7 Types of Employers From Whom You Should Run

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Nearly everybody who has been in the workforce for more than a few years has a bad boss story. Sometimes, in retrospect, these experiences make for good tales to tell your friends and family members. However, when you are in the thick of trying to extricate yourself from a bad employment situation or a toxic boss, things can be quite miserable.

It would be wonderful if bad employers were easy to spot, but, unfortunately, that just isn’t the case. Some bad employers can be identified early in the hiring process, while others don’t expose their true faces until during or after the second interview. Then there are the employers that you may not recognize as train wrecks until well after you have unpacked, signed all of the forms, and received the keys to your desk drawer.

Here are seven types of employers that you should definitely try to avoid during your job hunt :

1. The Laid-Back Employer

During interviews, the laid-back employer sounds amazing. They offer flexible scheduling. They don’t bog you down with a lot of policies and rules. They encourage creativity.

But things start to fall apart when you begin working for the laid-back employer.

This is when you realize that your laid-back and accommodating employer also lacks organization, communicates inefficiently, and doesn’t follow through. Sure, it’s great to have a laid-back boss when you want to sneak out of the office 30 minutes early, but it’s a nightmare when you need them to respond to you, support you, or deal with timely matters.

2. The Employer With an Established Negative Reputation

You submit your resume to one of the big job search websites, and you get a response. Somebody wants to interview you. You take down their information and schedule that interview. Then you begin researching.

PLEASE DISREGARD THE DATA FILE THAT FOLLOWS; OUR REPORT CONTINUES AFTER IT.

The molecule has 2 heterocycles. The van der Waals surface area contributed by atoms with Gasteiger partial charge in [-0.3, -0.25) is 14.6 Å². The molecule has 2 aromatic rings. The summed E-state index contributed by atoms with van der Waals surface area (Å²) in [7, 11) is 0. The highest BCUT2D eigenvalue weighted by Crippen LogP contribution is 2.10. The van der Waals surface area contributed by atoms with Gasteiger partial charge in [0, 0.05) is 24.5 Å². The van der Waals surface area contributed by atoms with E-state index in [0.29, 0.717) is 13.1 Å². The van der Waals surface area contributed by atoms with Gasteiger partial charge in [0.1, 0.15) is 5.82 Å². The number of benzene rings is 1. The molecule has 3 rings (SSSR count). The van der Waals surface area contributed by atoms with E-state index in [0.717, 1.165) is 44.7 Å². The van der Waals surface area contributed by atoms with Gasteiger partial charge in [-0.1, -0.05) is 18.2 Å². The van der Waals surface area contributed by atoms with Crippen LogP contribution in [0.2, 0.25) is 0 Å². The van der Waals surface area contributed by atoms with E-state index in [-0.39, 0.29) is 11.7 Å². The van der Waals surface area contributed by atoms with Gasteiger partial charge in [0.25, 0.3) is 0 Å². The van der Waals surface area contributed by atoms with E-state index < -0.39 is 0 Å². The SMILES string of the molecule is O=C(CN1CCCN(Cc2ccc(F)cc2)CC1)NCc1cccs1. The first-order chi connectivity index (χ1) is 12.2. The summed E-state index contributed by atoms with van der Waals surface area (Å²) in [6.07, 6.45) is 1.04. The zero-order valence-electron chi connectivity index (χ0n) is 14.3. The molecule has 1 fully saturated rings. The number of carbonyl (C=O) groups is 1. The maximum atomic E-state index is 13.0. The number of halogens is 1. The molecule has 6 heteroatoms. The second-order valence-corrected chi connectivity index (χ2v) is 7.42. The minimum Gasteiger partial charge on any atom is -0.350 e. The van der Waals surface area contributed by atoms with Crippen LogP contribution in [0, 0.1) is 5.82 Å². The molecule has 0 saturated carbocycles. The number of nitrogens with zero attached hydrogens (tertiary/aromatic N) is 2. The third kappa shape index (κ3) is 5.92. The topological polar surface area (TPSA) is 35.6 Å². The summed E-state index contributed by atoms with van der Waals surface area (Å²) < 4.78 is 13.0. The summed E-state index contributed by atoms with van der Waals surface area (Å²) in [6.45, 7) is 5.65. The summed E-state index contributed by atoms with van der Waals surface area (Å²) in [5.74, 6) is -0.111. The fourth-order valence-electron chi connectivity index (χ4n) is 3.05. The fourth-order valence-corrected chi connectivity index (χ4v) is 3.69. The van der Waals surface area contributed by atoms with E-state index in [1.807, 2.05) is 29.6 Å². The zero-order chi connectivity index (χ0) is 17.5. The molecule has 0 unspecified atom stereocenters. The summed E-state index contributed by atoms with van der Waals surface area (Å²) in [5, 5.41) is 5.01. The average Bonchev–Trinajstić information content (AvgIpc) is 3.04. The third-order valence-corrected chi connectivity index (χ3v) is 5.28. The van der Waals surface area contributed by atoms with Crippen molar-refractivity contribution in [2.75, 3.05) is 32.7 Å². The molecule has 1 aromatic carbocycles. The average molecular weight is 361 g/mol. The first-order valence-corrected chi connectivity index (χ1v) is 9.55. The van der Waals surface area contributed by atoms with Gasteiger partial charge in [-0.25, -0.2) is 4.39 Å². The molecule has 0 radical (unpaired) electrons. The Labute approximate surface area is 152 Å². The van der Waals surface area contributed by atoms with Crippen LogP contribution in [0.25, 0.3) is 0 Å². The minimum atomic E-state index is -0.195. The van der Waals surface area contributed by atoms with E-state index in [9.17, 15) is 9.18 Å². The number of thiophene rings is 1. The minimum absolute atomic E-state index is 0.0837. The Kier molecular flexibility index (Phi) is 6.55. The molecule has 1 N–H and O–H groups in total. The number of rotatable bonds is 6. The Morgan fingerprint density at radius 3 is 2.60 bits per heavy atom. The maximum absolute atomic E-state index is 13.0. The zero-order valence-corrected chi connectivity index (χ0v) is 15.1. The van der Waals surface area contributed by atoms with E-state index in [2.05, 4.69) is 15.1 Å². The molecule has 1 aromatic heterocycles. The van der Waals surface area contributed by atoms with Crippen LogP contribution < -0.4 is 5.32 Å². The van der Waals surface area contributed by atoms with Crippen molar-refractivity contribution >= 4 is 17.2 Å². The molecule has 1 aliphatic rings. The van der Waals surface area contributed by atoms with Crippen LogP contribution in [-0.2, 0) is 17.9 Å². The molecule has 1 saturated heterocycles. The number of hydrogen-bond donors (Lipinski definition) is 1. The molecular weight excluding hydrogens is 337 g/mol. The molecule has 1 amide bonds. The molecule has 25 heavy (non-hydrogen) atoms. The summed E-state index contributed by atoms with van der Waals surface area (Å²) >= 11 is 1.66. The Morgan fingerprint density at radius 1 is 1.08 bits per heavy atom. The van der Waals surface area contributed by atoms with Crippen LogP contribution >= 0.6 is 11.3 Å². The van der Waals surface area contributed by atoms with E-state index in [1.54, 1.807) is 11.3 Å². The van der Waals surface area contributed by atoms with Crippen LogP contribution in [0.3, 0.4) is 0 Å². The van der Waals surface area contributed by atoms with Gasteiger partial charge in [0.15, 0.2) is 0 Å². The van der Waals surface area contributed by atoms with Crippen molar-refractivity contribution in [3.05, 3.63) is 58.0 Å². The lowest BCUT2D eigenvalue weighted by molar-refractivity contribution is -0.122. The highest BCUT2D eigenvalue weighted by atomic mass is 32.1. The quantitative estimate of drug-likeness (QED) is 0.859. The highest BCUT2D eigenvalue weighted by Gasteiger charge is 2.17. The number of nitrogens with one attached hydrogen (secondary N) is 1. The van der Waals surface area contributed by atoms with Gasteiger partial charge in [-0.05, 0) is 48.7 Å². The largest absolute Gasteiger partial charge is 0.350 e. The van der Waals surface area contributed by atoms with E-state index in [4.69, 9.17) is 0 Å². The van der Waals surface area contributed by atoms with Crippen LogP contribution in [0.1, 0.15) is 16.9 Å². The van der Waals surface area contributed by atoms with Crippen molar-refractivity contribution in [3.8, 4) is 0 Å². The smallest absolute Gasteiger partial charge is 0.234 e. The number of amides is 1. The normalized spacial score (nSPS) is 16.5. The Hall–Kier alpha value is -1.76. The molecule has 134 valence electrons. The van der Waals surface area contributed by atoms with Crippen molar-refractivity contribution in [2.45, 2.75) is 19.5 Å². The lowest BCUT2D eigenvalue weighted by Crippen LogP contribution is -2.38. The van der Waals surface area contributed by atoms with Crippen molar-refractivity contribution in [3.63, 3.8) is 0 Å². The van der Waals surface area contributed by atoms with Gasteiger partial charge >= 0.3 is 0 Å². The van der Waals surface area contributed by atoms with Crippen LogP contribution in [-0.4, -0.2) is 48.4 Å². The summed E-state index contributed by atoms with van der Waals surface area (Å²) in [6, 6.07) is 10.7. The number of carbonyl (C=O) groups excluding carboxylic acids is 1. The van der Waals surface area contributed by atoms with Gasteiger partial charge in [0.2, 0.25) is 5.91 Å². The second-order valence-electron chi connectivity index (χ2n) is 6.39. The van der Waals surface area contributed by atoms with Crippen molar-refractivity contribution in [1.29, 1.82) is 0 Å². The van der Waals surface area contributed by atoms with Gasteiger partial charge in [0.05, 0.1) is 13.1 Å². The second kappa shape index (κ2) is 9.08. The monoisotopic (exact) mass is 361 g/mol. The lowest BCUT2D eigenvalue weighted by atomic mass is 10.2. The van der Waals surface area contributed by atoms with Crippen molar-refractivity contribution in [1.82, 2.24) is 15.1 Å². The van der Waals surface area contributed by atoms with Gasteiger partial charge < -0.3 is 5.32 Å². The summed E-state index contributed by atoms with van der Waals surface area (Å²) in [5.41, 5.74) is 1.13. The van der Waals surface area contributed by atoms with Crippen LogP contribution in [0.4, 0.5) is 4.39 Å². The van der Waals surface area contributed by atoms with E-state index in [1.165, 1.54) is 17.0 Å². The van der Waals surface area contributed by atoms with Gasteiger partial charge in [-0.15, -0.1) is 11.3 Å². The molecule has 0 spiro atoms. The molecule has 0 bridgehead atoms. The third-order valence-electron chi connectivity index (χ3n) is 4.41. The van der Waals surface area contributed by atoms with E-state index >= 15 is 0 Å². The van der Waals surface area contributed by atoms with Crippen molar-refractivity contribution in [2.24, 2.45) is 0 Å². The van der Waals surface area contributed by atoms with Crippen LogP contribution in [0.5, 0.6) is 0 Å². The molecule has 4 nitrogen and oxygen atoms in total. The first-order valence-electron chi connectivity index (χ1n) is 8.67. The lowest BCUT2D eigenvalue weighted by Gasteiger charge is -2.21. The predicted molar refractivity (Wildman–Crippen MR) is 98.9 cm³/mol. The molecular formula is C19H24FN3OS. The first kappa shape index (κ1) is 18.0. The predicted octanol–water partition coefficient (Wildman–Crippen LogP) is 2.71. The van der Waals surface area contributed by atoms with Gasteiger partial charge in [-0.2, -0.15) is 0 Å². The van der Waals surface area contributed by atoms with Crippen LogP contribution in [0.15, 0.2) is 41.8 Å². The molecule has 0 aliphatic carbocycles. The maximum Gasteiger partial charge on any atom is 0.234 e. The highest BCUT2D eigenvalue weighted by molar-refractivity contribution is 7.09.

At first, you find a few negative customer reviews. But that could just be a fluke, right? Then you search further, and find that there are a lot of angry posts from former employees as well. Even worse, you can’t find many people – if you can find any at all – with something positive to say about the organization. You can continue to fact-check, but it may be better if you just walk away now.

3. The Inconsistent Communicator

As you leave the interview, the interviewer says they’ll be in contact within the next couple of days. Two weeks later, you finally get the promised email.

VinesEven worse, one person tells you that the company will be making a final decision within a week, but you get a phone call from another executive two days later asking if you would be willing to sit for yet another interview.

When you explain the confusion, it becomes readily apparent that nobody has been communicating with one another, let alone communicating with you. Can you imagine trying to complete a project at this organization? Chances are, you are better off moving on to the next opportunity.

4. The Inappropriate Interviewer